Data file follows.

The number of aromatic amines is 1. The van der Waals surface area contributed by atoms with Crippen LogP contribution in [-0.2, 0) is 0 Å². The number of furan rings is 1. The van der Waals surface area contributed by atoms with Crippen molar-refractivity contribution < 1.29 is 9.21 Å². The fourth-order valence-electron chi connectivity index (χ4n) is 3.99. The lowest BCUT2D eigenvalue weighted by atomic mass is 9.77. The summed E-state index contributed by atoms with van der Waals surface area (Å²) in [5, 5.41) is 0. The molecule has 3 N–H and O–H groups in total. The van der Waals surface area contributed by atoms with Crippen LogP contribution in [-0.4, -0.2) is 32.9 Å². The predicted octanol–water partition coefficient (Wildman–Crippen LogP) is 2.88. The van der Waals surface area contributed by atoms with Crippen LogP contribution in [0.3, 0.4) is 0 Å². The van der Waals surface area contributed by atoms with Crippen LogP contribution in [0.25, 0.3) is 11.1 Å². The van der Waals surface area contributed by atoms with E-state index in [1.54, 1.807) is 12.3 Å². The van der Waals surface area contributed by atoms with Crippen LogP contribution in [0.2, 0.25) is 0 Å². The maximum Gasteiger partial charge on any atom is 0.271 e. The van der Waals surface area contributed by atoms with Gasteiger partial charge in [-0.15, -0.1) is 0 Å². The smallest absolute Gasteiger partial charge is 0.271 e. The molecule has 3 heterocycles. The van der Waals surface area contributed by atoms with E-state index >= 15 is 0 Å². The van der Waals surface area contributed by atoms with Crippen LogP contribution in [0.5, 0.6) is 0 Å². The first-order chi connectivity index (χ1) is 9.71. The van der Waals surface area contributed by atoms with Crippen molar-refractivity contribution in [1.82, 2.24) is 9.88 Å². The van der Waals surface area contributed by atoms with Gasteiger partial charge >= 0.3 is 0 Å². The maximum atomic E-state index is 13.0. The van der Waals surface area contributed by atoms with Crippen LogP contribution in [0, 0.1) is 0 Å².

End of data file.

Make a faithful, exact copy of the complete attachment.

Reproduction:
The number of aromatic amines is 1. The van der Waals surface area contributed by atoms with Crippen LogP contribution in [-0.2, 0) is 0 Å². The number of furan rings is 1. The van der Waals surface area contributed by atoms with Crippen molar-refractivity contribution < 1.29 is 9.21 Å². The fourth-order valence-electron chi connectivity index (χ4n) is 3.99. The lowest BCUT2D eigenvalue weighted by atomic mass is 9.77. The summed E-state index contributed by atoms with van der Waals surface area (Å²) in [5, 5.41) is 0. The molecule has 3 N–H and O–H groups in total. The van der Waals surface area contributed by atoms with Crippen LogP contribution in [-0.4, -0.2) is 32.9 Å². The predicted octanol–water partition coefficient (Wildman–Crippen LogP) is 2.88. The van der Waals surface area contributed by atoms with Crippen LogP contribution in [0.3, 0.4) is 0 Å². The van der Waals surface area contributed by atoms with Crippen LogP contribution in [0.25, 0.3) is 11.1 Å². The van der Waals surface area contributed by atoms with E-state index in [1.54, 1.807) is 12.3 Å². The van der Waals surface area contributed by atoms with Crippen LogP contribution in [0.2, 0.25) is 0 Å². The maximum Gasteiger partial charge on any atom is 0.271 e. The van der Waals surface area contributed by atoms with Gasteiger partial charge in [-0.15, -0.1) is 0 Å². The smallest absolute Gasteiger partial charge is 0.271 e. The molecule has 3 heterocycles. The van der Waals surface area contributed by atoms with E-state index >= 15 is 0 Å². The van der Waals surface area contributed by atoms with Crippen LogP contribution in [0.5, 0.6) is 0 Å². The first-order chi connectivity index (χ1) is 9.71. The van der Waals surface area contributed by atoms with Crippen molar-refractivity contribution in [1.82, 2.24) is 9.88 Å². The van der Waals surface area contributed by atoms with Gasteiger partial charge >= 0.3 is 0 Å². The maximum atomic E-state index is 13.0. The van der Waals surface area contributed by atoms with Crippen LogP contribution in [0, 0.1) is 0 Å².